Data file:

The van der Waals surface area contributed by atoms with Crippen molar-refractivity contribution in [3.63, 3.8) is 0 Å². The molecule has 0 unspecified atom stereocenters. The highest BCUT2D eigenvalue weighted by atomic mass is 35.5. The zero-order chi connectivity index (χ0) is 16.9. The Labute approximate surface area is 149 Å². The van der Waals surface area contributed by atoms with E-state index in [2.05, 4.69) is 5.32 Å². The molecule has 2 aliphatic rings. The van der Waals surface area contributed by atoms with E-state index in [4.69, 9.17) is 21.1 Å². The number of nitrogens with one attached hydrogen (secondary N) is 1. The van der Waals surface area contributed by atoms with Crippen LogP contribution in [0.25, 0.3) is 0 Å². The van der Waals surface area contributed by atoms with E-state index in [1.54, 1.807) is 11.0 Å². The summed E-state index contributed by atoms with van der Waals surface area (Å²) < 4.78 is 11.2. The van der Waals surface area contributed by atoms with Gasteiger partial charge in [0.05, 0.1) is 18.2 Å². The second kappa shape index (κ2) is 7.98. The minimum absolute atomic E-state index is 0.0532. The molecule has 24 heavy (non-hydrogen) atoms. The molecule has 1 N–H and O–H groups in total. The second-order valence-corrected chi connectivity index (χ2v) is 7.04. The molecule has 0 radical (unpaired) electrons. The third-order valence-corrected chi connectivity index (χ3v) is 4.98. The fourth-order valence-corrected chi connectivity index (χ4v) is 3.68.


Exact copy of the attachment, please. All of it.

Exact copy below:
The van der Waals surface area contributed by atoms with Crippen molar-refractivity contribution in [3.63, 3.8) is 0 Å². The molecule has 0 unspecified atom stereocenters. The highest BCUT2D eigenvalue weighted by atomic mass is 35.5. The zero-order chi connectivity index (χ0) is 16.9. The Labute approximate surface area is 149 Å². The van der Waals surface area contributed by atoms with E-state index in [2.05, 4.69) is 5.32 Å². The molecule has 2 aliphatic rings. The van der Waals surface area contributed by atoms with E-state index in [4.69, 9.17) is 21.1 Å². The number of nitrogens with one attached hydrogen (secondary N) is 1. The van der Waals surface area contributed by atoms with Crippen LogP contribution in [0.25, 0.3) is 0 Å². The van der Waals surface area contributed by atoms with E-state index in [1.54, 1.807) is 11.0 Å². The summed E-state index contributed by atoms with van der Waals surface area (Å²) < 4.78 is 11.2. The van der Waals surface area contributed by atoms with Gasteiger partial charge in [0.05, 0.1) is 18.2 Å². The second kappa shape index (κ2) is 7.98. The minimum absolute atomic E-state index is 0.0532. The molecule has 24 heavy (non-hydrogen) atoms. The molecule has 1 N–H and O–H groups in total. The second-order valence-corrected chi connectivity index (χ2v) is 7.04. The molecule has 0 radical (unpaired) electrons. The third-order valence-corrected chi connectivity index (χ3v) is 4.98. The fourth-order valence-corrected chi connectivity index (χ4v) is 3.68.